Saud House Crimes

Saudi Trolls the biggest misinformation network in the Middle East

Saudi trolls emerged after Saudi Crown Prince Mohammed bin Salman came to power, who rules the kingdom with repression, killing and arrests.

The young ruler established a vast online army consisting of trolls on Twitter.

Forty per cent of the tweets in the Arab world coming from Saudi Arabia.

This army came in a step that the criminal prince realizes to protect his rule from attacks by human rights organizations, Saudi dissidents and foreign critics.

Saud Al-Qahtani, an adviser to the royal court, led the online army project.

The Turkish prosecution accused Al-Qahtani of taking part in murdering and dismembering the Saudi journalist Jamal Khashoggi.

Al-Qahtani led a campaign to silence critics, recruiting accounts on Twitter to track down critics and deploying an army of trolls, sometimes referred to as “flies,” to harass them online.

Often the trolls use abusive language to discredit human rights defenders and distort the truth to promote the government’s agenda and prevent Saudis from thinking independently.

Since joining the royal court’s propaganda efforts, the Saudi “electronic army” has become one of the largest disinformation networks in the Middle East.

Twitter deleted thousands of fake accounts linked to Saudi Arabia but admitted that it could not eliminate the problem entirely.

It should be noted that cybersecurity efforts are commonly used to protect essential assets from espionage and piracy. But in Saudi Arabia, the priority appears to be watching the royal family’s image, which is wary of any hint of dissent and does not accept criticism, no matter how moderate it is.

The trolls recently targeted and demonized the Palestinians before reaching a possible normalization agreement with Israel.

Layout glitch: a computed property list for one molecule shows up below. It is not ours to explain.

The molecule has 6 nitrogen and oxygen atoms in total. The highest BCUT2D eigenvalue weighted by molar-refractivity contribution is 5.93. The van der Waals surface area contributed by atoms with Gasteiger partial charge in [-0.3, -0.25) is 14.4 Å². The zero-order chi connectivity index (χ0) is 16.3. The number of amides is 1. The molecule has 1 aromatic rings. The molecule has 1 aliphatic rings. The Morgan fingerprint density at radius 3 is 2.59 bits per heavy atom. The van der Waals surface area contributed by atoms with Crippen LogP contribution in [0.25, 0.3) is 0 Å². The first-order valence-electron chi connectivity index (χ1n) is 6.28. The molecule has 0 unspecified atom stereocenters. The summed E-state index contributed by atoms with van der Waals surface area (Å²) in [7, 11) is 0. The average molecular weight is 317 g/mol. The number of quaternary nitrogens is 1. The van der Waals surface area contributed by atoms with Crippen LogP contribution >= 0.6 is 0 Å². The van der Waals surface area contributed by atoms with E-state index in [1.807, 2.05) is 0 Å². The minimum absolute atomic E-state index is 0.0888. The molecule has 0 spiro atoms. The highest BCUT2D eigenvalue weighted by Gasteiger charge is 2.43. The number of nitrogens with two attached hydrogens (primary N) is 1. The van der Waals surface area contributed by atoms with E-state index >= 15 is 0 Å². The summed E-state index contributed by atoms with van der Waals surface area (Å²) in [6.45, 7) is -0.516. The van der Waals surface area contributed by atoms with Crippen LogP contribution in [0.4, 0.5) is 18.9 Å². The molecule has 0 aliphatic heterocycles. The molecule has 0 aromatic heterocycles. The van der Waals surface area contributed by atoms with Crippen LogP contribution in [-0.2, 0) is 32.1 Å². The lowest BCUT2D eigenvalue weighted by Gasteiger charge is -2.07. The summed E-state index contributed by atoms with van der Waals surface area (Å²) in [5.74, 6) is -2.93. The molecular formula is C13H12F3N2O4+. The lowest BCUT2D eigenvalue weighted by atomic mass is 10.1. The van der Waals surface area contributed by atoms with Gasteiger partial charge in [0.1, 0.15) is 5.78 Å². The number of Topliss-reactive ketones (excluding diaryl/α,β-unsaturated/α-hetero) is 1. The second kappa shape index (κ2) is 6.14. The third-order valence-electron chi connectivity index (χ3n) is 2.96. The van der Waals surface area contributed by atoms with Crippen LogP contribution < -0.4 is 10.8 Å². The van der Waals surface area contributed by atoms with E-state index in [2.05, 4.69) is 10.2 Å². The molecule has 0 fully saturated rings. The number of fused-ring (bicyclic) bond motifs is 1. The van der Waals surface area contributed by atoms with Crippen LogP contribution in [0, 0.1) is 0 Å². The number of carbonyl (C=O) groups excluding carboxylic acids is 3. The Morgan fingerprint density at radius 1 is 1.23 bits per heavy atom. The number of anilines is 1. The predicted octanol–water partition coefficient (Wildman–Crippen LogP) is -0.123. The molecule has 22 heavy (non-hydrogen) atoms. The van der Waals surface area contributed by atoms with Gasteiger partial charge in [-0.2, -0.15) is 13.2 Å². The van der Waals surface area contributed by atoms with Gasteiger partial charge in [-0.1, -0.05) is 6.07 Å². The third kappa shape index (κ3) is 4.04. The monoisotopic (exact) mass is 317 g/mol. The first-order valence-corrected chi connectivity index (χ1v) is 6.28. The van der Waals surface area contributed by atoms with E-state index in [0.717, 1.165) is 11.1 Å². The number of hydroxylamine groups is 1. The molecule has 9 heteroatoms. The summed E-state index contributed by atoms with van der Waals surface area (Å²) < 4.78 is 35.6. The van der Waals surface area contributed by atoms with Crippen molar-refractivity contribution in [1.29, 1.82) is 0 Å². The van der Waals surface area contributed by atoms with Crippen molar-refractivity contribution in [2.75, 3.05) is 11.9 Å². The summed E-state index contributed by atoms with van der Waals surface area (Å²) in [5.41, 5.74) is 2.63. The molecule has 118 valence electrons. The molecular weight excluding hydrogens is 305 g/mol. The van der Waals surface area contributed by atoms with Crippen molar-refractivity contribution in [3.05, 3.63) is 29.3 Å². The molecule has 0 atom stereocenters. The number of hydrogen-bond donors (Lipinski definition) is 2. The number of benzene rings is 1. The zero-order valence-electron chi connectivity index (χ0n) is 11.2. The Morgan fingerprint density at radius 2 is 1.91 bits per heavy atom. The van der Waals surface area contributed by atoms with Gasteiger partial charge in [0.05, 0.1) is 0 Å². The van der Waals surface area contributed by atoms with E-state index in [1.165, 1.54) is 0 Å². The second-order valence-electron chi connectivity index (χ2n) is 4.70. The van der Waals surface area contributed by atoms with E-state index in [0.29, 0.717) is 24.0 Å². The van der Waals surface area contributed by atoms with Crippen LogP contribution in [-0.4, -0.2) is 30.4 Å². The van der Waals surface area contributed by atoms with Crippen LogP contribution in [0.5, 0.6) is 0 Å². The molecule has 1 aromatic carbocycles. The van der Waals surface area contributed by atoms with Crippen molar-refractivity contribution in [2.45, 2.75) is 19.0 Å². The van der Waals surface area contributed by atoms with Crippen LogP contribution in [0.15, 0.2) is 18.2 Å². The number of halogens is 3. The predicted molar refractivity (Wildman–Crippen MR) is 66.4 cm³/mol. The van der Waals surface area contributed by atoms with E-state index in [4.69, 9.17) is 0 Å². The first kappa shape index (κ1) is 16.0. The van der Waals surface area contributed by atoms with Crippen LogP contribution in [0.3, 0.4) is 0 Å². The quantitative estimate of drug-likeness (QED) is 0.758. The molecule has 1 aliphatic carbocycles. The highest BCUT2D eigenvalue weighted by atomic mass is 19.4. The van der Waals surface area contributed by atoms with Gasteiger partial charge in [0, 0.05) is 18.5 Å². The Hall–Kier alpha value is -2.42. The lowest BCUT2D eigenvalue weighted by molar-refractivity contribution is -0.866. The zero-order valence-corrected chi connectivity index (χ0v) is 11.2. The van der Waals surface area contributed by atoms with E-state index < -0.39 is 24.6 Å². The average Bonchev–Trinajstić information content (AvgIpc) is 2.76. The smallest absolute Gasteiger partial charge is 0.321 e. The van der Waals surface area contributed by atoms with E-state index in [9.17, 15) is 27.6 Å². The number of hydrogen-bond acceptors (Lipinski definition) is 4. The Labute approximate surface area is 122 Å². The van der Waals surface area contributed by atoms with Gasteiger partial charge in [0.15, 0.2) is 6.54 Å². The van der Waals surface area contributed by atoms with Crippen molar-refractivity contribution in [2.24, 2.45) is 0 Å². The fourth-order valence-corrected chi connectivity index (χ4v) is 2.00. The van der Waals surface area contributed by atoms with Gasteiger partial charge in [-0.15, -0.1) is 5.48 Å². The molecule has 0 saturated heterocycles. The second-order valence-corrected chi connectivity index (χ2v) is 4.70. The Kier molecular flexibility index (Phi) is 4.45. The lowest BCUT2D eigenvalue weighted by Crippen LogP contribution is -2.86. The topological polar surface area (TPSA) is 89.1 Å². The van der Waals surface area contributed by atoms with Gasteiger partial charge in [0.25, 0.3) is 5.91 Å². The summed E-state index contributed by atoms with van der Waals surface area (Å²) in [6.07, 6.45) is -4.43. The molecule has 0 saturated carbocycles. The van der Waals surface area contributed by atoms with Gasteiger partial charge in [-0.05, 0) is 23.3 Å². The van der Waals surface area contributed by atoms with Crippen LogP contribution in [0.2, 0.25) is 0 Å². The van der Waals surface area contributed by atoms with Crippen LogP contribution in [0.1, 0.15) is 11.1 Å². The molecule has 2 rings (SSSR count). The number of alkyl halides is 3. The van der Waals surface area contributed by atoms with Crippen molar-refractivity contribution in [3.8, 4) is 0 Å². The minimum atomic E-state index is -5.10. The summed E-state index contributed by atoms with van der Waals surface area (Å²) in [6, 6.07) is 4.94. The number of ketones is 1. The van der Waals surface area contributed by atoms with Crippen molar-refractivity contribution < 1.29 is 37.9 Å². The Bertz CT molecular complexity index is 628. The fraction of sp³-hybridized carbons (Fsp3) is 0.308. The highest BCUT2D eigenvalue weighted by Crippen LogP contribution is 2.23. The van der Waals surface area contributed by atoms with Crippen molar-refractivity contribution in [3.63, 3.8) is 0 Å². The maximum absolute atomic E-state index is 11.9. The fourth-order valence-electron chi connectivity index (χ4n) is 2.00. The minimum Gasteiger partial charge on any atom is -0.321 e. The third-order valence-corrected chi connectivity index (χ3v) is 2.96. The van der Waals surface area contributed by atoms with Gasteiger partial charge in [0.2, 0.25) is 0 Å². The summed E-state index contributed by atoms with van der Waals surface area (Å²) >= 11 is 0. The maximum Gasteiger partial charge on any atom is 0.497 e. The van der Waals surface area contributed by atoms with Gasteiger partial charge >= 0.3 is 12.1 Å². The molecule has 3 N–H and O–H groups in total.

The Palestinians were described as remnants of the Canaanite and Roman eras, who had become “a burden on the fraternal state of Israel.”

Meanwhile, trolls are bin Salman’s favourite weapon against his domestic rivals.

A coordinated online campaign by his supporters justified the removal of his predecessor, Muhammad bin Nayef, from the crown prince’s position, claiming that he was accused of mismanagement and drug abuse.

The targeting campaign included elites who did not show loyalty to bin Salman’s policies, including the Saudi war effort in Yemen and the controversial “Vision 2030” project.

All about MBS image

Saudi media and online platforms are constantly focusing on the crown prince’s name in the news.

Rarely does a day pass without Saudi newspapers having his picture posted on their websites and highlighting his achievements.

The Saudi media and the trolls are currently celebrating the latest story from bin Salman about reducing carbon emissions in the Middle East by planting 50 billion trees in a massive afforestation project.

The project is part of an effort to rehabilitate bin Salman’s reputation after several scandals and failures.

Bin Salman’s rise to power began with the war in Yemen, which caused a humanitarian catastrophe that attracted criticism from the international community.

In November 2017, bin Salman arrested dozens of Saudi princes, business leaders and government ministers allegedly fighting corruption. Still, in reality, the motive behind this process was an attempt to concentrate power in his hands.

A month later, bin Salman launched Saudi entertainment projects to divert attention from his political and economic changes.

The recent release of the CIA report on Bin Salman’s involvement in killing Khashoggi has tarnished his image in the West.

It is important to note that not all Saudi social media users who express their enthusiastic support for the royal establishment operate under the trolls’ umbrella.

The Saudis often issue deceptive support statements to dispel any belief that they may not be good citizens.

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